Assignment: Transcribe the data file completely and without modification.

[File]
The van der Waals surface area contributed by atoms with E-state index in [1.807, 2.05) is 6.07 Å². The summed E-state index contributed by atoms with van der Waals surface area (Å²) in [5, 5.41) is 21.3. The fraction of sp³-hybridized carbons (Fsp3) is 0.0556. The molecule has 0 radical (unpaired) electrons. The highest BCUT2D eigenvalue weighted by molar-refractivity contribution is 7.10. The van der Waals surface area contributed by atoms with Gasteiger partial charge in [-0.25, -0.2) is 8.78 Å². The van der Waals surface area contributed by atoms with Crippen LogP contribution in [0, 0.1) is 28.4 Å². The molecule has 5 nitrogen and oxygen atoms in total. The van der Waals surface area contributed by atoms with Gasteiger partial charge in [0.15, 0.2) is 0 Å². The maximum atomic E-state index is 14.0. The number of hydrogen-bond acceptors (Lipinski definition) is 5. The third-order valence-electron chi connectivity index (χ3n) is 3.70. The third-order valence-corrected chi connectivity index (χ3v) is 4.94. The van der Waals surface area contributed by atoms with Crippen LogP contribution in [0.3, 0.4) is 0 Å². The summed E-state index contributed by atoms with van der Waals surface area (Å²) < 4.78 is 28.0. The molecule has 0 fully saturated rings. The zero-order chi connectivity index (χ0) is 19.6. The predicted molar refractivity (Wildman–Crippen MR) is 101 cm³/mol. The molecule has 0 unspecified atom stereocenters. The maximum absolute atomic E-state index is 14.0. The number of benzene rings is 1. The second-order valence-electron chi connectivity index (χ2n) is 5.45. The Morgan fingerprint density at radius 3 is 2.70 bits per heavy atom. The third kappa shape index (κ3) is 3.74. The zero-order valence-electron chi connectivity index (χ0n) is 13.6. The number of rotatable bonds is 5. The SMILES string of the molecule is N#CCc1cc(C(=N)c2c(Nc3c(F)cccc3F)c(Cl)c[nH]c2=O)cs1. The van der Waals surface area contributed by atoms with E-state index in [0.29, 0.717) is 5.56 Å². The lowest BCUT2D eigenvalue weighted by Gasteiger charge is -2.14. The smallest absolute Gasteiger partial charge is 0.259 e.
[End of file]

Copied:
The van der Waals surface area contributed by atoms with E-state index in [1.807, 2.05) is 6.07 Å². The summed E-state index contributed by atoms with van der Waals surface area (Å²) in [5, 5.41) is 21.3. The fraction of sp³-hybridized carbons (Fsp3) is 0.0556. The molecule has 0 radical (unpaired) electrons. The highest BCUT2D eigenvalue weighted by molar-refractivity contribution is 7.10. The van der Waals surface area contributed by atoms with Gasteiger partial charge in [-0.25, -0.2) is 8.78 Å². The van der Waals surface area contributed by atoms with Crippen LogP contribution in [0, 0.1) is 28.4 Å². The molecule has 5 nitrogen and oxygen atoms in total. The van der Waals surface area contributed by atoms with Gasteiger partial charge in [0.15, 0.2) is 0 Å². The maximum atomic E-state index is 14.0. The number of hydrogen-bond acceptors (Lipinski definition) is 5. The third-order valence-electron chi connectivity index (χ3n) is 3.70. The third-order valence-corrected chi connectivity index (χ3v) is 4.94. The van der Waals surface area contributed by atoms with Crippen LogP contribution in [0.3, 0.4) is 0 Å². The summed E-state index contributed by atoms with van der Waals surface area (Å²) < 4.78 is 28.0. The molecule has 0 fully saturated rings. The zero-order chi connectivity index (χ0) is 19.6. The predicted molar refractivity (Wildman–Crippen MR) is 101 cm³/mol. The molecule has 0 unspecified atom stereocenters. The maximum absolute atomic E-state index is 14.0. The number of benzene rings is 1. The second-order valence-electron chi connectivity index (χ2n) is 5.45. The Morgan fingerprint density at radius 3 is 2.70 bits per heavy atom. The third kappa shape index (κ3) is 3.74. The zero-order valence-electron chi connectivity index (χ0n) is 13.6. The number of rotatable bonds is 5. The SMILES string of the molecule is N#CCc1cc(C(=N)c2c(Nc3c(F)cccc3F)c(Cl)c[nH]c2=O)cs1. The van der Waals surface area contributed by atoms with E-state index in [0.29, 0.717) is 5.56 Å². The lowest BCUT2D eigenvalue weighted by Gasteiger charge is -2.14. The smallest absolute Gasteiger partial charge is 0.259 e.